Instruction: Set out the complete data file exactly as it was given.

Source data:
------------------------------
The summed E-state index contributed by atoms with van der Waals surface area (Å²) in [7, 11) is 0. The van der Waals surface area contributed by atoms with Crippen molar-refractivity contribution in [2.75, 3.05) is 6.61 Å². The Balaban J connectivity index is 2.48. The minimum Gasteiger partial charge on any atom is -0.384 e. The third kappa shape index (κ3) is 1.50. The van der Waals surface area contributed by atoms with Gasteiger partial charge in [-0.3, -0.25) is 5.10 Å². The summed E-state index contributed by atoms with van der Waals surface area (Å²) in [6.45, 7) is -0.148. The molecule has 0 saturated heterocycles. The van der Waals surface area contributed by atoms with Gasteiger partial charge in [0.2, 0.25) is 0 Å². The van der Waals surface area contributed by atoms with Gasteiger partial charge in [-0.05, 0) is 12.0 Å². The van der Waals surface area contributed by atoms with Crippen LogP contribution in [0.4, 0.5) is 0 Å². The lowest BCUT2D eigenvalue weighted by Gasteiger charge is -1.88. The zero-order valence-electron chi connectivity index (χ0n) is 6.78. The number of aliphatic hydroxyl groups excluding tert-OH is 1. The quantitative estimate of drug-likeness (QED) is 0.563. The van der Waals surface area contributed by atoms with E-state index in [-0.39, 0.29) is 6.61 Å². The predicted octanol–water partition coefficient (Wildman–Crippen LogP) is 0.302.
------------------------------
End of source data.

The summed E-state index contributed by atoms with van der Waals surface area (Å²) in [7, 11) is 0. The van der Waals surface area contributed by atoms with Crippen molar-refractivity contribution in [2.75, 3.05) is 6.61 Å². The Balaban J connectivity index is 2.48. The minimum Gasteiger partial charge on any atom is -0.384 e. The third kappa shape index (κ3) is 1.50. The van der Waals surface area contributed by atoms with Gasteiger partial charge in [-0.3, -0.25) is 5.10 Å². The summed E-state index contributed by atoms with van der Waals surface area (Å²) in [6.45, 7) is -0.148. The molecule has 0 saturated heterocycles. The van der Waals surface area contributed by atoms with Gasteiger partial charge in [0.2, 0.25) is 0 Å². The van der Waals surface area contributed by atoms with Gasteiger partial charge in [-0.05, 0) is 12.0 Å². The van der Waals surface area contributed by atoms with Crippen LogP contribution in [0.4, 0.5) is 0 Å². The lowest BCUT2D eigenvalue weighted by Gasteiger charge is -1.88. The zero-order valence-electron chi connectivity index (χ0n) is 6.78. The number of aliphatic hydroxyl groups excluding tert-OH is 1. The quantitative estimate of drug-likeness (QED) is 0.563. The van der Waals surface area contributed by atoms with E-state index in [-0.39, 0.29) is 6.61 Å². The predicted octanol–water partition coefficient (Wildman–Crippen LogP) is 0.302.